Transparency in mining urged

Representatives-from-LGUs-MGB-civil-society-organizations-and-the-academe-convene-for-a-forum-on-natural-resource-governance-and-transparency

There is a need for transparency both from the local government and the communities where there is mining.

 

This was the focus of the two-day “Natural Resource Governance: Making Transparency Matter” forum- workshop organized by the Philippine Extractive Industries Transparency Initiative (PH-EITI) on July 22 and 23 at Fersal Hotel, Puerto Princesa City, Palawan.

 

“The PH-EITI is one of the initiative to good governance of the current administration. It is a product of teamwork among the private sector, national government, and civil society organizations. This is what good governance is all about. Because of the local autonomy bestowed to us, the role of the local government units is pivotal in the success of this initiative. The purpose of this LGU roadshow is not just to inform you of the first country report, but to address the gaps that arise from its implementation, not just to improve the second country report but to have actual discourse in the national and local policy formulation”, remarked Hon. Alfonso Umali, Jr., Governor of Oriental Mindoro and President, Union of Local Authorities of the Philippines.

 

Palawan Governor Jose Alvarez expressed his commitment to the initiative. “The transparency that PH-EITI requires is very timely. We are for transparency for the mines operating in the province”, said Gov. Alvarez.

 

“For LGUs, EITI report is a good input for development planning with the projections of income”, commented Ms. Jennifer Galorport, DILG Central Office representative.

 

The two-day roadshow provided an opportunity for the local government and the community to have a better understanding of the EITI standards, processes and implementation.

 

There was a special track session organized in the afternoon. Members from the national multi-stakeholder group (MSG) served as resource speaker.

 

Among the topics discussed during the confab are Local Government Transparency Framework, Environmental Governance, Social Development and Management Programs and Social Expenditures

 

 

The Extractive Industries Transparency Initiative (EITI) is a global coalition of governments, companies and civil society working together to improve openness and management of revenues from natural resources.

 

Countries implement the EITI Standard to ensure full disclosure of taxes and other payments made by oil, gas and mining companies to governments.

 

The establishment of Philippine EITI (PH-EITI) is pursuant to Executive Order No. 79, “Institutionalizing and Implementing Reforms in the mining sector providing policies and guidelines to ensure environmental protection and responsible mining in the utilization of mineral resources” by Philippine President Benigno S. Aquino III.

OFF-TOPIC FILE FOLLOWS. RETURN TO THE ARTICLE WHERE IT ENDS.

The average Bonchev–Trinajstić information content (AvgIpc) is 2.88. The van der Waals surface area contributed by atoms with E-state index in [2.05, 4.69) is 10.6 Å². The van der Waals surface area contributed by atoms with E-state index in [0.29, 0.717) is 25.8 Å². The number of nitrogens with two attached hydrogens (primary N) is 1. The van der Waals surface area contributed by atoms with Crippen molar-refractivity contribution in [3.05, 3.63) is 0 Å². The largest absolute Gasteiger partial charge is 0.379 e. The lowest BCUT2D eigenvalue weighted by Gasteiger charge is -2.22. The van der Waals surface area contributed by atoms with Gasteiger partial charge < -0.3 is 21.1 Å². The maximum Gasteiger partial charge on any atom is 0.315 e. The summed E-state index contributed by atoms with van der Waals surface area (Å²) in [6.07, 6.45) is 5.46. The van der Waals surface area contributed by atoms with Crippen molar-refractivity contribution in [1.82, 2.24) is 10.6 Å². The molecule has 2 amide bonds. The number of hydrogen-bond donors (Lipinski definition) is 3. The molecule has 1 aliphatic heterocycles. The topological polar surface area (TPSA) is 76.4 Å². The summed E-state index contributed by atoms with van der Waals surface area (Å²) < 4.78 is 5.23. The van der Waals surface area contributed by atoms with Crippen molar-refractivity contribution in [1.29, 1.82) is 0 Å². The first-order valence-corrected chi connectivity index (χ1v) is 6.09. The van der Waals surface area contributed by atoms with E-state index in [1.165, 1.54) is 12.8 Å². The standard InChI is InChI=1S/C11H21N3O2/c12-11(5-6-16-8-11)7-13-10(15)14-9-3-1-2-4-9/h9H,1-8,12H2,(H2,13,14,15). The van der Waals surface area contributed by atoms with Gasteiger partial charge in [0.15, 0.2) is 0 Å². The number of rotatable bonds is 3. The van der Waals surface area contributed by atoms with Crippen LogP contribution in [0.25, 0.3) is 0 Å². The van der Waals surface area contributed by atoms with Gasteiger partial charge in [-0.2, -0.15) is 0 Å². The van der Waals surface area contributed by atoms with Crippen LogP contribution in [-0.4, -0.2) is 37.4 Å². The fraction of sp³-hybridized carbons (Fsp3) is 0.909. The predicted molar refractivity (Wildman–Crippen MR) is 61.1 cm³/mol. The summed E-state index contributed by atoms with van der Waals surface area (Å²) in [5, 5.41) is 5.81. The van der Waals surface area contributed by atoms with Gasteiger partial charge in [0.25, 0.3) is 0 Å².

Executive Order No. 147 formally established the Philippine EITI Multi-Stakeholder Group (MSG) and laid down the operational requirements for the initiative.

 

The Philippine MSG is composed of representatives from the government, the extractive industries, and the civil society.

 

The Philippines submitted its first country report to the EITI International Board on December 29, 2014.

 

The PH-EITI report contains financial disclosures of 30 large-scale metallic mining companies and six (6) oil and gas companies for the year 2012, covering a total of PhP52.7 billion in revenue.

 

Eighteen (18) material benefit streams are in scope, including taxes, royalties, transportation fees, customs duties, mandatory social expenditures and environmental fees, government shares, and payments to local government units.

 

The report also includes information on the shares of 33 Local Government Units (LGUs) from national wealth coming from extractive industries within their localities.

 

Eight mining, oil and gas companies operating in Palawan participated in the first country report.

 

MIMAROPA reported a total of Php 16 million direct LGU collections from taxes and fees paid by the companies.

 

Aside from these data, industries also disclosed payments made to indigenous communities affected by the extraction activities, environmental funds allocated for environmental protection, and social development funds allotted for social programs for the host communities.

 

While the EITI process is not expected to provide solutions to all issues related to the extractives, it can provide a platform for discussion of such issues. Local governments can take advantage of the transparency measures used by EITI in local budget processes and revenue management as it provides a mechanism for tracking payments of companies and shares of LGUs from national wealth.

 

It also aims to educate local leaders to appreciate the complexities of extractive operations and finance, and how mandated social expenditures can be used to complement local development plans.

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